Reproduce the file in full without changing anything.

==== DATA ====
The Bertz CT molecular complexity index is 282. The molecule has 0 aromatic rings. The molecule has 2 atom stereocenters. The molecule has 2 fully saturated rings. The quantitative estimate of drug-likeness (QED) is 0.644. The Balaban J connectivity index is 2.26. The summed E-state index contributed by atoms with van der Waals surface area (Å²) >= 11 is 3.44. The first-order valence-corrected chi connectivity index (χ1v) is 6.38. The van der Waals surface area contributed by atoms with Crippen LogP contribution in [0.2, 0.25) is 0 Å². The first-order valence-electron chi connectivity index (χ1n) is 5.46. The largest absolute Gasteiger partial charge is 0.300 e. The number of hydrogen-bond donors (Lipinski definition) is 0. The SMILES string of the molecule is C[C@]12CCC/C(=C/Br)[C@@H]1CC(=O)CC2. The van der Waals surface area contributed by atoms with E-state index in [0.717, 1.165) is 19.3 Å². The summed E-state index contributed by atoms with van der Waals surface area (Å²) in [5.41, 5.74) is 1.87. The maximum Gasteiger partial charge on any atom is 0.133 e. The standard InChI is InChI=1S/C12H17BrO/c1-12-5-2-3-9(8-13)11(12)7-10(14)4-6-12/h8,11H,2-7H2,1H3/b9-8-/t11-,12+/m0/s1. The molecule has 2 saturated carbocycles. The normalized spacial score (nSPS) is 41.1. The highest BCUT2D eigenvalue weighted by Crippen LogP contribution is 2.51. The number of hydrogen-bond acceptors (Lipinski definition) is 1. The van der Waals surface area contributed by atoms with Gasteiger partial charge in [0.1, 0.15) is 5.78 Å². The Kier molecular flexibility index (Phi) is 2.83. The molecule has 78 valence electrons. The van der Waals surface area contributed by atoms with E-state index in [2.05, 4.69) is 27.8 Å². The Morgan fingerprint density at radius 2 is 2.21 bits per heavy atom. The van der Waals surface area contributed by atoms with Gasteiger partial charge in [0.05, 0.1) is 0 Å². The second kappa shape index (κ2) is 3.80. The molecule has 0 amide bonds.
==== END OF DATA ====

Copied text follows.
The Bertz CT molecular complexity index is 282. The molecule has 0 aromatic rings. The molecule has 2 atom stereocenters. The molecule has 2 fully saturated rings. The quantitative estimate of drug-likeness (QED) is 0.644. The Balaban J connectivity index is 2.26. The summed E-state index contributed by atoms with van der Waals surface area (Å²) >= 11 is 3.44. The first-order valence-corrected chi connectivity index (χ1v) is 6.38. The van der Waals surface area contributed by atoms with Crippen LogP contribution in [0.2, 0.25) is 0 Å². The first-order valence-electron chi connectivity index (χ1n) is 5.46. The largest absolute Gasteiger partial charge is 0.300 e. The number of hydrogen-bond donors (Lipinski definition) is 0. The SMILES string of the molecule is C[C@]12CCC/C(=C/Br)[C@@H]1CC(=O)CC2. The van der Waals surface area contributed by atoms with E-state index in [0.717, 1.165) is 19.3 Å². The summed E-state index contributed by atoms with van der Waals surface area (Å²) in [5.41, 5.74) is 1.87. The maximum Gasteiger partial charge on any atom is 0.133 e. The standard InChI is InChI=1S/C12H17BrO/c1-12-5-2-3-9(8-13)11(12)7-10(14)4-6-12/h8,11H,2-7H2,1H3/b9-8-/t11-,12+/m0/s1. The molecule has 2 saturated carbocycles. The normalized spacial score (nSPS) is 41.1. The highest BCUT2D eigenvalue weighted by Crippen LogP contribution is 2.51. The number of hydrogen-bond acceptors (Lipinski definition) is 1. The van der Waals surface area contributed by atoms with Gasteiger partial charge in [0.1, 0.15) is 5.78 Å². The Kier molecular flexibility index (Phi) is 2.83. The molecule has 78 valence electrons. The van der Waals surface area contributed by atoms with E-state index in [2.05, 4.69) is 27.8 Å². The Morgan fingerprint density at radius 2 is 2.21 bits per heavy atom. The van der Waals surface area contributed by atoms with Gasteiger partial charge in [0.05, 0.1) is 0 Å². The second kappa shape index (κ2) is 3.80. The molecule has 0 amide bonds.